Arthur Jafa: A Series of Utterly Improbable, Yet Extraordinary Renditions
Moderna Museet, Stockholm
29 June – 8 September 2019
Video artist and filmmaker Arthur Jafa has spent two decades working in the medium of film to document and represent African American history, identity and experience, drawing on music, television, documentary photography, literature and journalistic media. Jafa’s new exhibition at Moderna Museet in Stockholm, which incorporates works from photographer Ming Smith, visual artist Frida Orupabo and YouTuber Missylanyus, continues his exploration of African American visual culture by looking at how the USA’s past has formed its present.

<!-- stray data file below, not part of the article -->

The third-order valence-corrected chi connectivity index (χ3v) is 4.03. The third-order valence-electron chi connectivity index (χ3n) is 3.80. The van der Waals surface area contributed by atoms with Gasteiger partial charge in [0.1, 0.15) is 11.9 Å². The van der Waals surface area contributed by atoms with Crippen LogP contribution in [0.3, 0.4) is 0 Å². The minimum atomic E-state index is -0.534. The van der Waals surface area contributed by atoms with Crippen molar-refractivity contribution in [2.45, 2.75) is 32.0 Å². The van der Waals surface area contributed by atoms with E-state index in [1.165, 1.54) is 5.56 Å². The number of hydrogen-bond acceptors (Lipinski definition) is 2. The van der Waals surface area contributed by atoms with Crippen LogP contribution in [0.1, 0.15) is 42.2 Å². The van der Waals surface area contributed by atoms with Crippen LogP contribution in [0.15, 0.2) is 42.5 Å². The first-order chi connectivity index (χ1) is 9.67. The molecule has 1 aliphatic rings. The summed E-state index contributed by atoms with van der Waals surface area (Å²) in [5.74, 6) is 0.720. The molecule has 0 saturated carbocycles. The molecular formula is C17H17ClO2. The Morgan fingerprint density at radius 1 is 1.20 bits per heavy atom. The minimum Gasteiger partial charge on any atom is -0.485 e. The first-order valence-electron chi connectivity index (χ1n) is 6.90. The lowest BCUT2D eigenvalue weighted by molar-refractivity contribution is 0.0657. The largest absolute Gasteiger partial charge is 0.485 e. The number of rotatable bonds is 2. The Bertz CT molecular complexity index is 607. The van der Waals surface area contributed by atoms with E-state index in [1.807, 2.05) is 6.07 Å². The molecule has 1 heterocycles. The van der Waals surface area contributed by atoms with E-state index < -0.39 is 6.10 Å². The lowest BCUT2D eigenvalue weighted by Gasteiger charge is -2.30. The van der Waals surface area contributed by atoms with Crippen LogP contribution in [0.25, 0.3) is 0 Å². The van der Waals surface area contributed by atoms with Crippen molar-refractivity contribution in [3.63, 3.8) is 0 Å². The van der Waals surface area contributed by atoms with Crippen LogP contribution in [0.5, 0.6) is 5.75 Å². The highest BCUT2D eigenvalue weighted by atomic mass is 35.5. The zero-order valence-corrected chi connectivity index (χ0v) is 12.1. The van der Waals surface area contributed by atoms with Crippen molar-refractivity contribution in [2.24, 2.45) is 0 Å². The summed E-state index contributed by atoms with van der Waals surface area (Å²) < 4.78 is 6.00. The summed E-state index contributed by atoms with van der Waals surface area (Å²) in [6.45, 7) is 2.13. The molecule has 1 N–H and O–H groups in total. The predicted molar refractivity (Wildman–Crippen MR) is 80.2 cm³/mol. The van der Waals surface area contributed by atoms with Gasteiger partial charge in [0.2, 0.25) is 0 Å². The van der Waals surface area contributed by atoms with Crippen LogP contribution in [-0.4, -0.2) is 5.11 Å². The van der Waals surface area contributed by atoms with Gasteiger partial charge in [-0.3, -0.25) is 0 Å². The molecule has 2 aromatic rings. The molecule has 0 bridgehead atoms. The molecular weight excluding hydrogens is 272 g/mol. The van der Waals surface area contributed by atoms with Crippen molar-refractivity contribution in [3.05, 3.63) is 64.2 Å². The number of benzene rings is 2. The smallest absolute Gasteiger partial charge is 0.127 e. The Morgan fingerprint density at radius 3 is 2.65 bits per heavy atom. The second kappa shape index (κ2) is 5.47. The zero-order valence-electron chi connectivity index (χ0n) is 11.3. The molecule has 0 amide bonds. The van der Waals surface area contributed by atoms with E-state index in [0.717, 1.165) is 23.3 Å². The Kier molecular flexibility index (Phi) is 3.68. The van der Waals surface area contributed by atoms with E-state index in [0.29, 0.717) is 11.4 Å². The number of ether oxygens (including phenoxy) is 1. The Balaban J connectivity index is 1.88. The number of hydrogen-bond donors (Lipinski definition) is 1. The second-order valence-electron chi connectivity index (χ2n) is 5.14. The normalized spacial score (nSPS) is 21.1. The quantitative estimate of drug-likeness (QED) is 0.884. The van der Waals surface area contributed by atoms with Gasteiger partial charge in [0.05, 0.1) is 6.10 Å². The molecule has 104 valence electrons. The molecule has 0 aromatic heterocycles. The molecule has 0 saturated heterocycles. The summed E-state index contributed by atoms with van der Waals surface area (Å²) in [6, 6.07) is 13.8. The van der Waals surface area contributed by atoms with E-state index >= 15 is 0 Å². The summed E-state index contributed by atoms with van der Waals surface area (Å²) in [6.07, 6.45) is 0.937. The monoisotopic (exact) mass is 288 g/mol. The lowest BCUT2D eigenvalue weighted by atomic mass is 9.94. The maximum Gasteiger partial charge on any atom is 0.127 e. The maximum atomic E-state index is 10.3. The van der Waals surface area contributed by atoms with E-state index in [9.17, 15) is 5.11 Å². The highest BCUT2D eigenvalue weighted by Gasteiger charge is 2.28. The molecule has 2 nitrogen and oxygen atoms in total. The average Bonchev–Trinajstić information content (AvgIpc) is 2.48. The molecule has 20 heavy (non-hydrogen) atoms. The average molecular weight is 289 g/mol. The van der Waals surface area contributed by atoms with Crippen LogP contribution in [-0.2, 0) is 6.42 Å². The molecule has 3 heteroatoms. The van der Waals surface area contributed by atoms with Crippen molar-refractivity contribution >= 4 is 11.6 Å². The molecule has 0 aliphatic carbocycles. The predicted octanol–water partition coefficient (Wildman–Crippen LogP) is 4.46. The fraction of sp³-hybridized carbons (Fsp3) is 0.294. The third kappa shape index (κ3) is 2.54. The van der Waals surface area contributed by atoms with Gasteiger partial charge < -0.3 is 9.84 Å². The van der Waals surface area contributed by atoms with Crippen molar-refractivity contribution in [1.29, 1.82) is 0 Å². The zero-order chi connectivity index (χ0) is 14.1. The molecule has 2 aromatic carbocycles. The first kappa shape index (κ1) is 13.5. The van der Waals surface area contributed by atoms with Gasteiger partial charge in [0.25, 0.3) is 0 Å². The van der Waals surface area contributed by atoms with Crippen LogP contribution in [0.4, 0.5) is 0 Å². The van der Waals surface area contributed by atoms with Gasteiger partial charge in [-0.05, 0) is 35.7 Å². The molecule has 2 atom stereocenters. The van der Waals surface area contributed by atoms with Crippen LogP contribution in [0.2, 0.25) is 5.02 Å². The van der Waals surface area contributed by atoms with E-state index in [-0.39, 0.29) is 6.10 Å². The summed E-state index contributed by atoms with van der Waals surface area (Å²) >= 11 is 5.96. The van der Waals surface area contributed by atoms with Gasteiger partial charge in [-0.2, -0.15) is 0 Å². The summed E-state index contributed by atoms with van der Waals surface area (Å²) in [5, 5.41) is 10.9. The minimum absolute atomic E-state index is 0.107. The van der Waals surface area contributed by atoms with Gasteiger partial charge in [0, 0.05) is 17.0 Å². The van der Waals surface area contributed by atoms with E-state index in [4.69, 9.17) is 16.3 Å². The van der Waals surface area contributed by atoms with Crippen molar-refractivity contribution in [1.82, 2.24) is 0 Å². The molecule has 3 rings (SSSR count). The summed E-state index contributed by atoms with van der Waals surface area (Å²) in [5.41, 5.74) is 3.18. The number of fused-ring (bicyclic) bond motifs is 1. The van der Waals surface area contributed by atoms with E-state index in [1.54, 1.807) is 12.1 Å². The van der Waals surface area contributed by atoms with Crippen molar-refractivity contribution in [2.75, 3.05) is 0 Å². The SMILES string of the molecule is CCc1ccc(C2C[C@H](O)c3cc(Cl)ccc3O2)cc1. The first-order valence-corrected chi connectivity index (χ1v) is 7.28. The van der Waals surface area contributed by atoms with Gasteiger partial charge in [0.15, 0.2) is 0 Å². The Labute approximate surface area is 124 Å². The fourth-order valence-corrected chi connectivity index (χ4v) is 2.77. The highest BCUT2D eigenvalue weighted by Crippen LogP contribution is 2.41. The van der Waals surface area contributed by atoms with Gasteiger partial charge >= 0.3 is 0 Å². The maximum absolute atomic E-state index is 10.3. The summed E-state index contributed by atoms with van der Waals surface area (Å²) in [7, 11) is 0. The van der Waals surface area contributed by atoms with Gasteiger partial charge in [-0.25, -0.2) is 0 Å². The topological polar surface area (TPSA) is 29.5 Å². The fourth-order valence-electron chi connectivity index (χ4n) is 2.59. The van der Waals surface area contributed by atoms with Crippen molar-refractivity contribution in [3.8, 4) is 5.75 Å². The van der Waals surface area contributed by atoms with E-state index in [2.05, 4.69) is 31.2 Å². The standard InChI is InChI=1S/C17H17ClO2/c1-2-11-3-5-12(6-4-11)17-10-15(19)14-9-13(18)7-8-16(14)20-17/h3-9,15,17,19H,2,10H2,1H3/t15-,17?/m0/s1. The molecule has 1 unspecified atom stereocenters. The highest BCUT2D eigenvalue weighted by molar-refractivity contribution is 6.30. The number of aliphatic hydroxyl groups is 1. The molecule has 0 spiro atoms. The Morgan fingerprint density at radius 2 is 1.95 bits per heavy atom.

Félix Vallotton: Painter of Disquiet
Royal Academy of Arts, London
30 June – 29 September 2019
Swiss artist Félix Vallotton arrived in Paris in 1882, where he began studying and painting the lives of the Parisian bourgeoisie. This summer, the Royal Academy of Arts has brought together over 100 of the painter’s artworks – including woodcuts – which will be on display in the UK for the first time. Félix Vallotton: Painter of Disquiet is made up of various portraits, landscapes and satirical works that offer visitors a remarkable insight into the legacy of the little-known Belle Epoch painter.
Afterimage: Dangdai Yishu
Lisson Gallery, London
3 July – 7 September 2019
In-demand, independent curator Victor Wang serves up a sizzling selection of contemporary Chinese art in this radical reimagining of what the country’s creative scene looked like through the eyes of practitioners born between 1960 and 1990. Rich works of video, installation, and performance art abound in a show that explores a period of invigorating experimentation.